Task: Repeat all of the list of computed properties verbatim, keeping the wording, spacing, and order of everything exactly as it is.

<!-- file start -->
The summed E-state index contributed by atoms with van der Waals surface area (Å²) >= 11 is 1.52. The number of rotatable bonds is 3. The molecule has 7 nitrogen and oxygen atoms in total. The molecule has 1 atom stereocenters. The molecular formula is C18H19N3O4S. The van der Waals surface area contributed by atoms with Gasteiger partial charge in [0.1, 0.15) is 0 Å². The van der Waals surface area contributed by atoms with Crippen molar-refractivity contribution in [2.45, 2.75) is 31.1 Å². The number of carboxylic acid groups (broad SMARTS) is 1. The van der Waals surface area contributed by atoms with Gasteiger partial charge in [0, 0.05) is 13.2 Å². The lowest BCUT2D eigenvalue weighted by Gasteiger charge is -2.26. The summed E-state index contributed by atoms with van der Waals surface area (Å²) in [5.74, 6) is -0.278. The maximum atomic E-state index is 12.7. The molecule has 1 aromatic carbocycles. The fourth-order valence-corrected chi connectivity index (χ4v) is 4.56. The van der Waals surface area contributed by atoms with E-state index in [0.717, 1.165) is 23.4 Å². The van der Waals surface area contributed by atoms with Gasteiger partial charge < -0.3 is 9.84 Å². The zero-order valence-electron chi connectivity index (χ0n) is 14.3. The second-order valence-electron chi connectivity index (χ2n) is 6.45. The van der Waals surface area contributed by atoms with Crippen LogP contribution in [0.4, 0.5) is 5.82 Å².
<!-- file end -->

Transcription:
The summed E-state index contributed by atoms with van der Waals surface area (Å²) >= 11 is 1.52. The number of rotatable bonds is 3. The molecule has 7 nitrogen and oxygen atoms in total. The molecule has 1 atom stereocenters. The molecular formula is C18H19N3O4S. The van der Waals surface area contributed by atoms with Gasteiger partial charge in [0.1, 0.15) is 0 Å². The van der Waals surface area contributed by atoms with Crippen molar-refractivity contribution in [2.45, 2.75) is 31.1 Å². The number of carboxylic acid groups (broad SMARTS) is 1. The van der Waals surface area contributed by atoms with Gasteiger partial charge in [0, 0.05) is 13.2 Å². The lowest BCUT2D eigenvalue weighted by Gasteiger charge is -2.26. The summed E-state index contributed by atoms with van der Waals surface area (Å²) in [5.74, 6) is -0.278. The maximum atomic E-state index is 12.7. The molecule has 1 aromatic carbocycles. The fourth-order valence-corrected chi connectivity index (χ4v) is 4.56. The van der Waals surface area contributed by atoms with E-state index in [0.717, 1.165) is 23.4 Å². The van der Waals surface area contributed by atoms with Gasteiger partial charge < -0.3 is 9.84 Å². The zero-order valence-electron chi connectivity index (χ0n) is 14.3. The second-order valence-electron chi connectivity index (χ2n) is 6.45. The van der Waals surface area contributed by atoms with Crippen LogP contribution in [0.4, 0.5) is 5.82 Å².